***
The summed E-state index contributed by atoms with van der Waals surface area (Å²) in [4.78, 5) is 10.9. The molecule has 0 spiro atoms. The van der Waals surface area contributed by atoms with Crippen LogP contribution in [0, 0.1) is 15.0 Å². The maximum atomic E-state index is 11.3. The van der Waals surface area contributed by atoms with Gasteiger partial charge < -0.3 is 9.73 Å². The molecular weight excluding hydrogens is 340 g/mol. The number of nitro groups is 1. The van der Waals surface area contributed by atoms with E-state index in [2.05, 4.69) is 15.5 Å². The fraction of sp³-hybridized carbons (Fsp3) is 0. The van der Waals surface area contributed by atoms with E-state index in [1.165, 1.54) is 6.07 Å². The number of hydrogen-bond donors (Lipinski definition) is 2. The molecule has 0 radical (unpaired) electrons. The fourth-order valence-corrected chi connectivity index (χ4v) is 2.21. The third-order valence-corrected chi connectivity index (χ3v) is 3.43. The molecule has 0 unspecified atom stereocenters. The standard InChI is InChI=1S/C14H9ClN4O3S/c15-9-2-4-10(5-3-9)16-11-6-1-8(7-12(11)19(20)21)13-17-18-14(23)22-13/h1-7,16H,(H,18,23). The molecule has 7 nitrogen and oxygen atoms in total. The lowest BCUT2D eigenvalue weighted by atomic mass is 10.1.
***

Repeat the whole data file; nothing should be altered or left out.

The summed E-state index contributed by atoms with van der Waals surface area (Å²) in [4.78, 5) is 10.9. The molecule has 0 spiro atoms. The van der Waals surface area contributed by atoms with Crippen LogP contribution in [0, 0.1) is 15.0 Å². The maximum atomic E-state index is 11.3. The van der Waals surface area contributed by atoms with Gasteiger partial charge < -0.3 is 9.73 Å². The molecular weight excluding hydrogens is 340 g/mol. The number of nitro groups is 1. The van der Waals surface area contributed by atoms with E-state index in [2.05, 4.69) is 15.5 Å². The fraction of sp³-hybridized carbons (Fsp3) is 0. The van der Waals surface area contributed by atoms with E-state index in [1.165, 1.54) is 6.07 Å². The number of hydrogen-bond donors (Lipinski definition) is 2. The molecule has 0 radical (unpaired) electrons. The fourth-order valence-corrected chi connectivity index (χ4v) is 2.21. The third-order valence-corrected chi connectivity index (χ3v) is 3.43. The molecule has 0 unspecified atom stereocenters. The standard InChI is InChI=1S/C14H9ClN4O3S/c15-9-2-4-10(5-3-9)16-11-6-1-8(7-12(11)19(20)21)13-17-18-14(23)22-13/h1-7,16H,(H,18,23). The molecule has 7 nitrogen and oxygen atoms in total. The lowest BCUT2D eigenvalue weighted by atomic mass is 10.1.